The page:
Martin Scorsese interviews his mother and father about their life in New York City and the family history back in Sicily. These are two people who have lived together for a long time and ... See full summary »
In the late Spring of 1970, nationwide protests against the war in Vietnam focused in the Wall Street area of New York City and ultimately in a major anti-war demonstration in Washington, ... See full summary »
Based on "Sister of the Road," the fictionalized autobiography of radical and transient Bertha Thompson as written by physician Dr. Ben L. Reitman, 'Boxcar' Bertha Thompson, a woman labor organizer in Arkansas during the violence-filled Depression of the early '30's meets up with rabble-rousing union man 'Big' Bill Shelly and they team up to fight the corrupt railroad establishment and she is eventually sucked into a life of crime with him.Written by
The biplane at the beginning of the film is a Boeing PT-17 "Stearman", registration N60601. Over 10,000 Stearmans were made, primarily for use as military trainers. As for this aircraft, it was last owned by an agricultural firm in North Dakota and its registration expired in 2017. See more »
The back door of the railroad president's private car has a connecting diaphragm for passing between train cars, indicating that the back platform is an add-on. See more »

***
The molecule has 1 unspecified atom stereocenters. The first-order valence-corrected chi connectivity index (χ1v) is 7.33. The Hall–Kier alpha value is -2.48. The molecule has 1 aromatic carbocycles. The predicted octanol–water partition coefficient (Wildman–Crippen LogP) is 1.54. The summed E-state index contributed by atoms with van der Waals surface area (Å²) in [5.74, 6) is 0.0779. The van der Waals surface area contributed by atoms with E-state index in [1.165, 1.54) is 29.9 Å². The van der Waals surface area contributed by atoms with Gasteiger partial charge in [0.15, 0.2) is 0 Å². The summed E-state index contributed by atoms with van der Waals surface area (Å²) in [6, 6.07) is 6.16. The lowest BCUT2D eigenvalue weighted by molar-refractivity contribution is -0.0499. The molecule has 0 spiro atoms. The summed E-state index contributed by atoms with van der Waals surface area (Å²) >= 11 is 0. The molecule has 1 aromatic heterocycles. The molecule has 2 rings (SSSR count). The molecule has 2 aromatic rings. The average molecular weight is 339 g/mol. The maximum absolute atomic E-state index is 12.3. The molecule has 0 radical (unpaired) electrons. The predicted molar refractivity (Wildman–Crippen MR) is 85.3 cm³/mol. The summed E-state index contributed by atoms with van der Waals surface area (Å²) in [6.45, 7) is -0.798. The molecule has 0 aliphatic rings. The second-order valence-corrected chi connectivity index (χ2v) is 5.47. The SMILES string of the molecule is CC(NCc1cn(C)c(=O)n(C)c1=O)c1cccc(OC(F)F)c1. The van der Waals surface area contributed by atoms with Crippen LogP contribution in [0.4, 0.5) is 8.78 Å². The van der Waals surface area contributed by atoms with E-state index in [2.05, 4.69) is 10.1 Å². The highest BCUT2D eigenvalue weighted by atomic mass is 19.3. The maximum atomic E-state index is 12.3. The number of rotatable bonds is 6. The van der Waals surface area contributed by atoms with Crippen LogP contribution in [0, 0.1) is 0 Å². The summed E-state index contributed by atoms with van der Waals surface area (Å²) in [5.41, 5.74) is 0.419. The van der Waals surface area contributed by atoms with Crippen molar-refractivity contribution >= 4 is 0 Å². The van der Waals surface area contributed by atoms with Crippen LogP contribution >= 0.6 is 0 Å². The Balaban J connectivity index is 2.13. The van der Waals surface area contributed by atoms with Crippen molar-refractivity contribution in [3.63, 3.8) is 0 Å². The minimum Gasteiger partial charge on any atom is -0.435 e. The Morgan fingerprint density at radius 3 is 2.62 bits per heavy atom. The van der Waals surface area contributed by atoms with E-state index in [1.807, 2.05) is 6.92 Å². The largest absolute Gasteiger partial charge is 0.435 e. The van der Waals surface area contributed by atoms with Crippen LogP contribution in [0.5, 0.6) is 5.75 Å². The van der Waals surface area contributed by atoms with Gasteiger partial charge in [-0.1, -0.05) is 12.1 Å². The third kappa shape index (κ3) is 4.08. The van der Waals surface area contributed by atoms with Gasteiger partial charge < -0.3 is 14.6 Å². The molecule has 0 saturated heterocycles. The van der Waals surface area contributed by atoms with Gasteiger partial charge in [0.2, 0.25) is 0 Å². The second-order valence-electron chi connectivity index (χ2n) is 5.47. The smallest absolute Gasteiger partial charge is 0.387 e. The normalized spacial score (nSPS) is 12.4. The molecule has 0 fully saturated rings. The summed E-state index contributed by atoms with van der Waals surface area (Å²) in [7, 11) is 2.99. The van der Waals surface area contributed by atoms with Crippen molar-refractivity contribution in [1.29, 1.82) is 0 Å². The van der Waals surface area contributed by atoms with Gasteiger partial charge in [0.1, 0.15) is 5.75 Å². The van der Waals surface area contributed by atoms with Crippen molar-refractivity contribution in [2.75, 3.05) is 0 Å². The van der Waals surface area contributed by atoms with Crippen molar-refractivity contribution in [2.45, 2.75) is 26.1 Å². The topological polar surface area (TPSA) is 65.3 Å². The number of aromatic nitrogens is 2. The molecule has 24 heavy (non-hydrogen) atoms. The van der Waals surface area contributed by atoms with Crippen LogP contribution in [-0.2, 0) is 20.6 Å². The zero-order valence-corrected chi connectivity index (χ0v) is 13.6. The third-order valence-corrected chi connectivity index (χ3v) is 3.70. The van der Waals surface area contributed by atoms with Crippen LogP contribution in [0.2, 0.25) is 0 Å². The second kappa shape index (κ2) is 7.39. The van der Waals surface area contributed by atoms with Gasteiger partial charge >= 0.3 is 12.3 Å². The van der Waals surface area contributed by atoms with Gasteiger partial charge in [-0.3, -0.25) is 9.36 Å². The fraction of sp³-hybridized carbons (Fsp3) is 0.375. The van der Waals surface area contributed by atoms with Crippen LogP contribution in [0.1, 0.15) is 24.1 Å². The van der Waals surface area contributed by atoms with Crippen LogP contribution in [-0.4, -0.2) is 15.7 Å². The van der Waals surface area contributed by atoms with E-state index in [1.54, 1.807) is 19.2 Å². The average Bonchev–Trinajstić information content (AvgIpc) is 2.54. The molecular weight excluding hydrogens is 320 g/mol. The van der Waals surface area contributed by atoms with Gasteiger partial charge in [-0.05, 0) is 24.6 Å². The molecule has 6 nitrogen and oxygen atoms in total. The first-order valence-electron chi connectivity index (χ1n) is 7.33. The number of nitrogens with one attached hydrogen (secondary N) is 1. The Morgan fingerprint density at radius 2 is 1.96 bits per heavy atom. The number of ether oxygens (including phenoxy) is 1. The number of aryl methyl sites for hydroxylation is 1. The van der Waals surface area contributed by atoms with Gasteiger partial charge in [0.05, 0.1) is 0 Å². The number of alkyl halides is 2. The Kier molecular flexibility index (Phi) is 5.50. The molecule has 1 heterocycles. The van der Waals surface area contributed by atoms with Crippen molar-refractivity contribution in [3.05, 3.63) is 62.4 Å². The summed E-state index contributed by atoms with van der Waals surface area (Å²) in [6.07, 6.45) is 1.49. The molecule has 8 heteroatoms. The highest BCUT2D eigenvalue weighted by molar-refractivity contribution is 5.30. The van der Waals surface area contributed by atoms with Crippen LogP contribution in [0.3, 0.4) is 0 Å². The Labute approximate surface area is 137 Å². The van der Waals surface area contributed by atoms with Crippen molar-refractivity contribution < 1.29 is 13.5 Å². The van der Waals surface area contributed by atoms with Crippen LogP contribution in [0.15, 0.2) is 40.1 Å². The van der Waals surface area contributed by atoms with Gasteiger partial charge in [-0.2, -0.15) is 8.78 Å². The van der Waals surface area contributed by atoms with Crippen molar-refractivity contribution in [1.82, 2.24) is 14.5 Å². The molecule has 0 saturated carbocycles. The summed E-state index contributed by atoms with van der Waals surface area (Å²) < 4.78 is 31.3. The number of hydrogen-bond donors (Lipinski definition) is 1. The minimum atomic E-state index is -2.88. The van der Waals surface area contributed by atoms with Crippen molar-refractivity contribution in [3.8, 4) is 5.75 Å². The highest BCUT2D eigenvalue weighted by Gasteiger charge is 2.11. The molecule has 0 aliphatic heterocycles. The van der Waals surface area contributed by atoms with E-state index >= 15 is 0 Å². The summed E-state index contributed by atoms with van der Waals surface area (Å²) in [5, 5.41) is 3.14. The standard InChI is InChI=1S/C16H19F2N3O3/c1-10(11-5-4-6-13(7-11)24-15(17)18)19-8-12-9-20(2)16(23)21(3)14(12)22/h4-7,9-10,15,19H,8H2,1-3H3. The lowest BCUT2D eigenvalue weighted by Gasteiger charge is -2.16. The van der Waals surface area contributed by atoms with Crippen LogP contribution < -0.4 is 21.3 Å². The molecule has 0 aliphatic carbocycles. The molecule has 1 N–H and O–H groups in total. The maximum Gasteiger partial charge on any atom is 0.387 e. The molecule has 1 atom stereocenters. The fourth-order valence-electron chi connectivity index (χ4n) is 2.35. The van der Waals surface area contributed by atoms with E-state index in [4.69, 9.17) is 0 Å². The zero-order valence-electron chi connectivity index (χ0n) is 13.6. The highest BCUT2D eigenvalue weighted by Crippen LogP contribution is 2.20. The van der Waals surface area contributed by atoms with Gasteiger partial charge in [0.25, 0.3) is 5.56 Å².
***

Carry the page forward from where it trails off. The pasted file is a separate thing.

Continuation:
Early Scorsese is powerful but crude, with the intricate subtleties often escaping him...
Director Martin Scorsese stages some beautifully choreographed violence in "Boxcar Bertha", his first studio film, but he had yet to break through to his actors, and much of the picture is stilted or awkward. Barbara Hershey plays Bertha Thompson, a teenage orphan in Depression-scarred Arkansas who falls in league (and in love) with a union organizer; they're joined by a black harmonica player and a Yankee card-shark to take revenge on the railroad company by robbing the trains. Adapted from Ben L. Reitman's book "Sister of the Road", Scorsese as a filmmaker is a bit misplaced within this milieu--the 1930s doesn't seem to be his thing--and while the film has atmosphere, it lacks visual assurance and nuance. Similarly, Hershey doesn't seem to connect with the Depression, either; with her dreamy eyes, flowing chestnut hair and penchant for throwing her lines away blithely, she's more like a Boxcar Hippie. Still, Scorsese uses her well at certain moments, particularly early on when she's shooting craps around a campfire, correcting a friend about her surname, or staring out a rain-soaked window. She also looks great chasing after locomotives, and the train sequences are all well-filmed. The finale, a slaughter out in the middle of nowhere, packs a visual wallop. It seems certain the youthful director saved his creative juices for this sequence, and his cinematic prowess suddenly flairs up. Visceral and expressive, this showdown turns the story around from mere exploits of low-class gangsters into something far more profound: a sorrowful human tragedy soaked in consequence and fate. **1/2 from ****
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